Suddenly my headset rings with Jimmy's voice, "Clear!"
Now we were off the air and as we repositioned the aircraft and my lens left the scene below, an other scene revieled itself just a kilometer or so to the north. More carnage on the 99. This time it appeared as though there were 4 vehicles involved. I relayed the information to the show producer. We did not know at the time, but these two scenes were related.
I panned the the FLIR camera back to the dire site where paramedics were doing thier thing. I zoomed in close to give me any indication of what was happening. Then all at once, the body language of those on the ground, heads and shoulders down, indicated the battle to save a life was lost. Chest compressions had stopped. Urgency was now gone. Two firefighters covered the person with a sheet. All of it captured within my viewfinder.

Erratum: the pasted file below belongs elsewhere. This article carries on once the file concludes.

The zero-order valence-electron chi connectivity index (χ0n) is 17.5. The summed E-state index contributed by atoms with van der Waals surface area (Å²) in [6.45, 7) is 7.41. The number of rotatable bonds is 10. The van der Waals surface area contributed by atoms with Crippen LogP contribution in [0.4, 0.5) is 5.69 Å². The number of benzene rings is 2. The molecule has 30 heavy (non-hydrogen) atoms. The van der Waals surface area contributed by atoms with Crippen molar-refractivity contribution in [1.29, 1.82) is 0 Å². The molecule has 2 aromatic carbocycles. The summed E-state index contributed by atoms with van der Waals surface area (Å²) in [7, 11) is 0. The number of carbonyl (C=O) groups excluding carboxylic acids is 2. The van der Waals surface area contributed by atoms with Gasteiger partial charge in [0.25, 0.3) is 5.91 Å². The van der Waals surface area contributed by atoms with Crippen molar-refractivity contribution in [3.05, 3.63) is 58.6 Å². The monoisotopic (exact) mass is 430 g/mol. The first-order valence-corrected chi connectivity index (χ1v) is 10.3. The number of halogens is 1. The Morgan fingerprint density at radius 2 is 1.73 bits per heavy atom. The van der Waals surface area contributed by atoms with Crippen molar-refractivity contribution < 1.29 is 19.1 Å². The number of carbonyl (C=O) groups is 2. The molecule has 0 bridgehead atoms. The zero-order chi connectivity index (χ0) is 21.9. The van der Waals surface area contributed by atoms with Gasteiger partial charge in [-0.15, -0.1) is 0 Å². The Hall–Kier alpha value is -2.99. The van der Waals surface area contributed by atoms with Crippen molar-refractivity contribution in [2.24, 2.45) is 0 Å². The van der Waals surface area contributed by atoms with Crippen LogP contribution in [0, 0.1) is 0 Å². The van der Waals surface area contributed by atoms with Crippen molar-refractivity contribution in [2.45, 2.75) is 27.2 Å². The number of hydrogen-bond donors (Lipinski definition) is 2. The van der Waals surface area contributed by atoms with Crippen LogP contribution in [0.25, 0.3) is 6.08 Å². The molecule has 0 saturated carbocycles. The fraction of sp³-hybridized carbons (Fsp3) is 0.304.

My God, I had just witnessed someone's death at 1500 ft.
It was a quiet flight back to base, one I will not forget.
As I starred out of my window, I said a little prayer for the family of that person and for those men and women who tried so hard to save a stranger's life.
As it turned out the victim was an elderly lady who had some how ended up traveling at speed on the wrong way of the freeway. The other scene to the north was caused by someone trying to avoid her car. It has sparked a debate about testing drivers of an advanced age.